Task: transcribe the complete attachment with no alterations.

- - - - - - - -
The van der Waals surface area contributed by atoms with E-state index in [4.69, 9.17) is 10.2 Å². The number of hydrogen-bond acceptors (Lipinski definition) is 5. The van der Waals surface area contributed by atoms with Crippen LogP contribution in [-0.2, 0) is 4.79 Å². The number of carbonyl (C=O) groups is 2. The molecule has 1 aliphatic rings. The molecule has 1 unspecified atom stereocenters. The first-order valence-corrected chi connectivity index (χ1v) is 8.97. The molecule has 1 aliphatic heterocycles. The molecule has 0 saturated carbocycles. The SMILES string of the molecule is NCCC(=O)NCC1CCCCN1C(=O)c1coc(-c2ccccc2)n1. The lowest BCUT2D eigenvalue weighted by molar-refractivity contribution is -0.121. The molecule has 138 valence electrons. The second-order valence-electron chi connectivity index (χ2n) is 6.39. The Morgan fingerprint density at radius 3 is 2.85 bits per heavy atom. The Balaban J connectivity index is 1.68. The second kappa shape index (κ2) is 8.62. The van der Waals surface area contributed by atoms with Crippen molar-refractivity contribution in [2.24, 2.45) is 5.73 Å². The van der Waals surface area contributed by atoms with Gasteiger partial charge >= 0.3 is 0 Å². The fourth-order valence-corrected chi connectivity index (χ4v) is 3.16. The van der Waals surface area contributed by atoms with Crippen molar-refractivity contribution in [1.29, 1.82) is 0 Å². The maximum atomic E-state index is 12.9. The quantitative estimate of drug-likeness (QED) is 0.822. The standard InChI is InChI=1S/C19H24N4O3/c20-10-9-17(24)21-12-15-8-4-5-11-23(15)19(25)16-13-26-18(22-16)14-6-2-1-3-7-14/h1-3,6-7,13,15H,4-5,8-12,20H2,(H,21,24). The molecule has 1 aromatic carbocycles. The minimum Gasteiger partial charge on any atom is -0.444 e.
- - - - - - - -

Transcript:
The van der Waals surface area contributed by atoms with E-state index in [4.69, 9.17) is 10.2 Å². The number of hydrogen-bond acceptors (Lipinski definition) is 5. The van der Waals surface area contributed by atoms with Crippen LogP contribution in [-0.2, 0) is 4.79 Å². The number of carbonyl (C=O) groups is 2. The molecule has 1 aliphatic rings. The molecule has 1 unspecified atom stereocenters. The first-order valence-corrected chi connectivity index (χ1v) is 8.97. The molecule has 1 aliphatic heterocycles. The molecule has 0 saturated carbocycles. The SMILES string of the molecule is NCCC(=O)NCC1CCCCN1C(=O)c1coc(-c2ccccc2)n1. The lowest BCUT2D eigenvalue weighted by molar-refractivity contribution is -0.121. The molecule has 138 valence electrons. The second-order valence-electron chi connectivity index (χ2n) is 6.39. The Morgan fingerprint density at radius 3 is 2.85 bits per heavy atom. The Balaban J connectivity index is 1.68. The second kappa shape index (κ2) is 8.62. The van der Waals surface area contributed by atoms with Crippen molar-refractivity contribution in [2.24, 2.45) is 5.73 Å². The van der Waals surface area contributed by atoms with Gasteiger partial charge >= 0.3 is 0 Å². The fourth-order valence-corrected chi connectivity index (χ4v) is 3.16. The van der Waals surface area contributed by atoms with Crippen molar-refractivity contribution in [1.29, 1.82) is 0 Å². The maximum atomic E-state index is 12.9. The quantitative estimate of drug-likeness (QED) is 0.822. The standard InChI is InChI=1S/C19H24N4O3/c20-10-9-17(24)21-12-15-8-4-5-11-23(15)19(25)16-13-26-18(22-16)14-6-2-1-3-7-14/h1-3,6-7,13,15H,4-5,8-12,20H2,(H,21,24). The molecule has 1 aromatic carbocycles. The minimum Gasteiger partial charge on any atom is -0.444 e.